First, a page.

Our expert testing team, after much swearing, frustration, and tire smoke, managed a blazing 4.0-second run to 60 mph. Shortly thereafter, the M6 screamed through the quarter-mile marker at 120.9 mph. And it’s not just a straight-line performer, either. The big BMW clung to the skidpad at 0.97 g, circling the figure eight in 24.3 seconds. Those are nearly sports car numbers.
The Case for Alpina
Guess what car produces similar numbers? Yep, the other 600-hp Gran Coupe. The Alpina B6’s slightly less aggressive Michelin Pilot Super Sport tires generate a skosh less grip (0.96 g), and as such, it requires another 0.2 second to round the figure eight.
But let’s talk about acceleration for a second or two. Or actually for 3.3 seconds. That’s how long it takes the all-wheel-drive Alpina B6 Gran Coupe to hurl itself to 60 mph. It accomplishes this with no wheelspin and no talent required from the driver other than introducing the right pedal to the carpet.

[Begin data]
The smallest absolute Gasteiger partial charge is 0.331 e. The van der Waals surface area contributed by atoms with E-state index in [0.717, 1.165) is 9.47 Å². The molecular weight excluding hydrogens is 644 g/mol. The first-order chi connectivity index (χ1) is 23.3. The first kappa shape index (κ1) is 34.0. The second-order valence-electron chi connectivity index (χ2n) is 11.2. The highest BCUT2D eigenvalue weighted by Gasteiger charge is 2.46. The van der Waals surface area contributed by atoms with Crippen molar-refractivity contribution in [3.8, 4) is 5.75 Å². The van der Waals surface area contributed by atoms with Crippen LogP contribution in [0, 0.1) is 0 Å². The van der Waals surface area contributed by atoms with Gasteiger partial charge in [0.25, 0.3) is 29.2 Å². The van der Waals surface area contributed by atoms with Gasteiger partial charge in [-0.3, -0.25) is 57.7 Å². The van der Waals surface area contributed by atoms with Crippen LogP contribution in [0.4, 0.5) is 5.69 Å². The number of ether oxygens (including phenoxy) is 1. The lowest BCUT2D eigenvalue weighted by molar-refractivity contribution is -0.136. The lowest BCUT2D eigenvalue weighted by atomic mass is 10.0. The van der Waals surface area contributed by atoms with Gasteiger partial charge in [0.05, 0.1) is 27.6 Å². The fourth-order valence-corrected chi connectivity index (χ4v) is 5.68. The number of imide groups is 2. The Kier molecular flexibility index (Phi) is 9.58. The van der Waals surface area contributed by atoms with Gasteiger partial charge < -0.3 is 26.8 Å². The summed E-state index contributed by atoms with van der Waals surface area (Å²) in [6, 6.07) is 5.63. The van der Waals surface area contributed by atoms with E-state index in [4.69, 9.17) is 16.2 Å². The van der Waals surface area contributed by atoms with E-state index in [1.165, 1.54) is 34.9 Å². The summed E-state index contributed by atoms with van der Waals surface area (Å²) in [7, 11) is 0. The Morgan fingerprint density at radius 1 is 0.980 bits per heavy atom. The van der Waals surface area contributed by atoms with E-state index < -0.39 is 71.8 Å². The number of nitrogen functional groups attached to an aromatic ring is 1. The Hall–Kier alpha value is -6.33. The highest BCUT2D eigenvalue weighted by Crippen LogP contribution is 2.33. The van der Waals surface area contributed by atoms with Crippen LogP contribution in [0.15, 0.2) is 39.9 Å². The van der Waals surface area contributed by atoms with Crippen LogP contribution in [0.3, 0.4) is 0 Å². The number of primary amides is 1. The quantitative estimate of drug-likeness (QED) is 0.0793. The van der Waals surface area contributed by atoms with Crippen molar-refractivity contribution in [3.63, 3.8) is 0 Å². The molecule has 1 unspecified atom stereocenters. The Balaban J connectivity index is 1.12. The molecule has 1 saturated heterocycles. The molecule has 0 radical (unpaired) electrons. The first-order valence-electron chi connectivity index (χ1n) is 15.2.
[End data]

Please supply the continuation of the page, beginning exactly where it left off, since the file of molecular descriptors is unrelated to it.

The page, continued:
The B6’s quarter-mile performance (11.8 seconds at 116.6 mph) is impressive, but the M6 is only four-tenths behind, and because it’s traveling 4.3 mph faster, the M6 is catching up quickly. Indeed, if you line the two Gran Coupes up for a rolling highway-speed drag race, the M6 will walk away. That’s because of several factors. Firstly, the Alpina V-8 doesn’t respond as quickly; its exhaust manifolds are of the conventional variety, and each of its turbos receives exhaust gasses through just one scroll. Secondly, the B6 weighs 354 pounds more than the M6 in part due to that all-wheel-drive system, which robs some of the power going to the ground. As does its torque-converter automatic, which also shifts noticeably less quickly than the M6’s dual-clutch transmission.